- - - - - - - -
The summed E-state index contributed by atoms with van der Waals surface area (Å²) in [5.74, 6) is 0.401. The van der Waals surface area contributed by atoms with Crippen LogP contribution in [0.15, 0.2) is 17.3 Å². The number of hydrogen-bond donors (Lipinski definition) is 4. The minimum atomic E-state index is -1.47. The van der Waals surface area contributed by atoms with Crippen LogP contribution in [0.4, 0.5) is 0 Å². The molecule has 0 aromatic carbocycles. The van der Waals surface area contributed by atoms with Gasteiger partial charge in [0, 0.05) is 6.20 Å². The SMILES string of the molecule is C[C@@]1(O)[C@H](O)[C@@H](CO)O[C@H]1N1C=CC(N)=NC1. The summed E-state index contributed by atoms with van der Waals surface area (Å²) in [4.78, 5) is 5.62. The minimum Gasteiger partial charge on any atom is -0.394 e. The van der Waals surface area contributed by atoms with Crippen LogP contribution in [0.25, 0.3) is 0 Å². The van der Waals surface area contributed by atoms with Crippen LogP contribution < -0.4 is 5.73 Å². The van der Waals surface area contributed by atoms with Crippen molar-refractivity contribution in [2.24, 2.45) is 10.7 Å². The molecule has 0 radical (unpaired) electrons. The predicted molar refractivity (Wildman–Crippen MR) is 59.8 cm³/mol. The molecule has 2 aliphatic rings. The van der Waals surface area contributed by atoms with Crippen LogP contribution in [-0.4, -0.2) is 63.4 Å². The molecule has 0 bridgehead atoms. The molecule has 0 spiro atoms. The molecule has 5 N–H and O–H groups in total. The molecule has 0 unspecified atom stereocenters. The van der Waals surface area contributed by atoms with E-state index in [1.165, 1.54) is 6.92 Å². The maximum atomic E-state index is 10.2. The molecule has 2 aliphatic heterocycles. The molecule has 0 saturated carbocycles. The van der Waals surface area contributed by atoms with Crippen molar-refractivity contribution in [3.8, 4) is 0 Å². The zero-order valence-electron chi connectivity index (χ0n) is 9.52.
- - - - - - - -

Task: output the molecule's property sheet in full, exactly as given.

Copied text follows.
The summed E-state index contributed by atoms with van der Waals surface area (Å²) in [5.74, 6) is 0.401. The van der Waals surface area contributed by atoms with Crippen LogP contribution in [0.15, 0.2) is 17.3 Å². The number of hydrogen-bond donors (Lipinski definition) is 4. The minimum atomic E-state index is -1.47. The van der Waals surface area contributed by atoms with Crippen LogP contribution in [0.4, 0.5) is 0 Å². The molecule has 0 aromatic carbocycles. The van der Waals surface area contributed by atoms with Gasteiger partial charge in [0, 0.05) is 6.20 Å². The SMILES string of the molecule is C[C@@]1(O)[C@H](O)[C@@H](CO)O[C@H]1N1C=CC(N)=NC1. The summed E-state index contributed by atoms with van der Waals surface area (Å²) in [4.78, 5) is 5.62. The minimum Gasteiger partial charge on any atom is -0.394 e. The van der Waals surface area contributed by atoms with Crippen LogP contribution in [0.25, 0.3) is 0 Å². The van der Waals surface area contributed by atoms with Crippen LogP contribution < -0.4 is 5.73 Å². The van der Waals surface area contributed by atoms with Crippen molar-refractivity contribution in [2.24, 2.45) is 10.7 Å². The molecule has 0 radical (unpaired) electrons. The predicted molar refractivity (Wildman–Crippen MR) is 59.8 cm³/mol. The molecule has 2 aliphatic rings. The van der Waals surface area contributed by atoms with Crippen LogP contribution in [-0.4, -0.2) is 63.4 Å². The molecule has 0 bridgehead atoms. The molecule has 0 spiro atoms. The molecule has 5 N–H and O–H groups in total. The molecule has 0 unspecified atom stereocenters. The van der Waals surface area contributed by atoms with E-state index in [1.165, 1.54) is 6.92 Å². The maximum atomic E-state index is 10.2. The molecule has 2 aliphatic heterocycles. The molecule has 0 saturated carbocycles. The van der Waals surface area contributed by atoms with Crippen molar-refractivity contribution in [3.8, 4) is 0 Å². The zero-order valence-electron chi connectivity index (χ0n) is 9.52.